Xerox holds a job in queue until you release it with a passcode. It also has a Print Security Audit Service, which can monitor whether company printers are used in alignment with company policy. Other options include overwriting, data encryption, embedded faxes and removeable hard drives.

Ricoh is another secure printing option, offering FlexRelease servers, a cord authentication package, an enhanced Locked Print NX, and a Smart Device Monitor for auditing and reporting on usage.

PaperCut also offers secure printing that can be released only by the user. It tracks and records what is being printed and by whom through user based reports.

Lexmark features a secure print release with id card, or by entering credentials. It has document accounting tools which can measure print quotas, and the printer can restrict access to users.

First Steps in Security Printing for Business

The first step in security printing for business is to work with a reputable, experienced print and digital technology agency to come up with a print management solution that satisfies your business requirements and security obligations.

Security can be a problem in this expanding technological world. Fortunately, there is a solution waiting for your business.

At Mode Print Solutions, we are always available to help develop a print management solution that will enable you to have secure printing within your business, as well as the peace of mind that comes with it.  Contact Mode to get started today.

The Evolution of Security Printing

'printing industry' in blue letters

With few exceptions, printers built since 2002 contain hard drives, much like your personal and business computers.  These hard drives contain every document you have ever scanned, copied or emailed. This article discusses the progression of security printing and what your company can do to protect itself in a world of increasing data breaches.

An Investigation on Secure Printing

In 2010, a landmark expose in the United States was presented by CBS News entitled Digital Photocopiers Loaded With Secrets.  In it, the feature described the average business printer as ‘a digital time-bomb packed with highly personal or sensitive data.’

A news team went to one of 25 warehouses in the country to test their ability to access personal and ‘restricted’ information from the hard drives of printers.  Some information were used to pick from a selection of about 6,000 printers, including the amount of pages printed and the price of the printer.  Four printers were chosen and approximately $300 was paid for each.

In 30 minutes the hard drives were taken from the printers and a free forensic software program scanned tens of thousands of documents in under 12 hours.

Documents found included:

  • Domestic violence complaints and a list of wanted sex offenders from a Buffalo, NY Police Sex Crimes Division
  • Targets in a drugs raid from the Buffalo Police Narcotics Unit
  • 95 pages of pay stubs complete with names, addresses, social security numbers and $40,000 in photocopied checks from a New York Construction company.
  • 300 pages of medical records from a New York Insurance Company that included blood test results, cancer diagnoses, and drug prescriptions.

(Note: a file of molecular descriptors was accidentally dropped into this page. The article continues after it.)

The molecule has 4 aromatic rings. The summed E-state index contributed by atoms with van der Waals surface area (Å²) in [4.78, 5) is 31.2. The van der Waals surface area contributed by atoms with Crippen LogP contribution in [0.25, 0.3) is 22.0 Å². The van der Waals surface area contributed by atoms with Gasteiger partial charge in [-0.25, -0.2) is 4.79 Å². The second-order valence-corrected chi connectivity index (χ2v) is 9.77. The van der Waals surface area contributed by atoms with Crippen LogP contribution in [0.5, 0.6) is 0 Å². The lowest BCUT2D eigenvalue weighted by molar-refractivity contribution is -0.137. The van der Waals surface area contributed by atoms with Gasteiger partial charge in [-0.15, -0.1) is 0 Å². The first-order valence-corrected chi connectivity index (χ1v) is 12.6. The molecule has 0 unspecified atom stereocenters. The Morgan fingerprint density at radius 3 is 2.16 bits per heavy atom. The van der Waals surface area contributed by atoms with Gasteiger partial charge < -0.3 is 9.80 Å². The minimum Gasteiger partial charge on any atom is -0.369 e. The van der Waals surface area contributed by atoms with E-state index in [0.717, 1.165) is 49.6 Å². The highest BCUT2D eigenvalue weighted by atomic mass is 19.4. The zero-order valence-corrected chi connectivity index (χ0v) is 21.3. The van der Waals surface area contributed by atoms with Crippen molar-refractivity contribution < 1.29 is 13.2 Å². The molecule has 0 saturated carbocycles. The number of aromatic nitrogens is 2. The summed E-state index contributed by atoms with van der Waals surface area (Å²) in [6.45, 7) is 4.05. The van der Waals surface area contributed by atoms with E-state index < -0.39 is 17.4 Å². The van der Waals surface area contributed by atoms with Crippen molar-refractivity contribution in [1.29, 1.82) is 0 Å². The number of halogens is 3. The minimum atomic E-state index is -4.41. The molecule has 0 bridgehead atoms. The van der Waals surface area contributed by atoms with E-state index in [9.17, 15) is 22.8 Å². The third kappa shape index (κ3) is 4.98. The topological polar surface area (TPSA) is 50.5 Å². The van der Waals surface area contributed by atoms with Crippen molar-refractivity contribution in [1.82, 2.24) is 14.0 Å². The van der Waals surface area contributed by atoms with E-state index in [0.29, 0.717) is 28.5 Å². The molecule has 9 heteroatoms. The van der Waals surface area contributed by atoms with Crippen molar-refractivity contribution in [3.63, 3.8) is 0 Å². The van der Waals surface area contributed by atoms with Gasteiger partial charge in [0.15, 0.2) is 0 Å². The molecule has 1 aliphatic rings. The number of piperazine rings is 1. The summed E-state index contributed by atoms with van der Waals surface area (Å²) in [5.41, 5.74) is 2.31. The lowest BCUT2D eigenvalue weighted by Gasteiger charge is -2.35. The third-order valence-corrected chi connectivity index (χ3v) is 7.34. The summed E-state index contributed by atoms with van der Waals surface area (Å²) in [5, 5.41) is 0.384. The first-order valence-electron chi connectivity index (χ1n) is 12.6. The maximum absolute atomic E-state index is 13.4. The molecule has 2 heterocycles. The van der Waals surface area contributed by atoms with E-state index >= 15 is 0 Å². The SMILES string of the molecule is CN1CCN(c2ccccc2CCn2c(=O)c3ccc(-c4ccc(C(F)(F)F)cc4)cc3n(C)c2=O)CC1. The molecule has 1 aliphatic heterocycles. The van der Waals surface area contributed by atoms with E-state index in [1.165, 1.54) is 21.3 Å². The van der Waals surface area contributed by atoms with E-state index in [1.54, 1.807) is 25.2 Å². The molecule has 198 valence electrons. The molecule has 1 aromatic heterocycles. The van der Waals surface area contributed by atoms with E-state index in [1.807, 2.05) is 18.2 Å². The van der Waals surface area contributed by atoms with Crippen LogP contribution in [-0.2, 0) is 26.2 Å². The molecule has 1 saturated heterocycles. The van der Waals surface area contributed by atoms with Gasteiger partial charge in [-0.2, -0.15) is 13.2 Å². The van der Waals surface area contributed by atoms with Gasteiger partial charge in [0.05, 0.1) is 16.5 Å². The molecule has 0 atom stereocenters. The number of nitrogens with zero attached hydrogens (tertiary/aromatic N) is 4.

This article is consistently quoted in the security printing industry because the results were so substantial.  The report alludes to a breach in national as well as personal security when it mentions that 2 shipping containers were being loaded with used copiers from that same warehouse and headed to Argentina and Singapore.

Hacks on UK Businesses Fall Slightly, yet Grow in Expense

Fast forward to a 2015 article in Print Week entitled ‘Sloppy Security is Making Printing Companies Targets for Cyber Criminals’.  Initially, the news in good.  The Information Security Breaches Survey 2014, authorised by the Department for Business, Innovation and Skills indicated that the number of large leaks in organisations in the UK decreased from 86% in 2013 to 81% in 2014.  A five percent reduction is certainly good, but it leaves a lot of room for improvement.

Furthermore, data leaks are growing in expense, as quoted by Print Week author Simon Creasey, who states, ‘…while the number of attacks might be decreasing, on the flipside, the average cost of breaches increased significantly for the third year running. For small organisations the worst breaches cost between £65,000-£115,000 on average and for large organisations in the region of £600,000-£1.15m – any company, large or small, found guilty of contravening the Data Protection Act 1998 could be fined a flat rate of £500,000’.

The repercussions of security breaches are expensive and can damage the reputation of businesses.  Colin Tankard, managing director at the secure  data management company Digital Pathways states, ‘If you lose someone’s data they’re not going to use you anymore and word will get around, so you could end up going out of business’.

What to Do To Prevent Security Breaches

The effects of data leakage are substantial and potentially fatal for businesses.  However, the solution is rather simple.  Quocirca research indicates that a security assessment significantly reduces your chance for data loss.  The next step includes implementing managed print solutions for your business.

Modern printers for business are offering options such as removeable hard drives, anti virus software, and secure release printing which restricts access to anyone but the user by requiring a passcode, or access card.  There are image overwrite options, embedded faxes and auditing services that can tell you how much different departments or individuals are printing and what information is being printed.

The money invested in these solutions can be made back in the reduction of print spending, often eaten up by unclaimed print documents.  Overall these measures are not only crucial for business security, they are a responsible, cost effective, green printing solution that benefits everyone.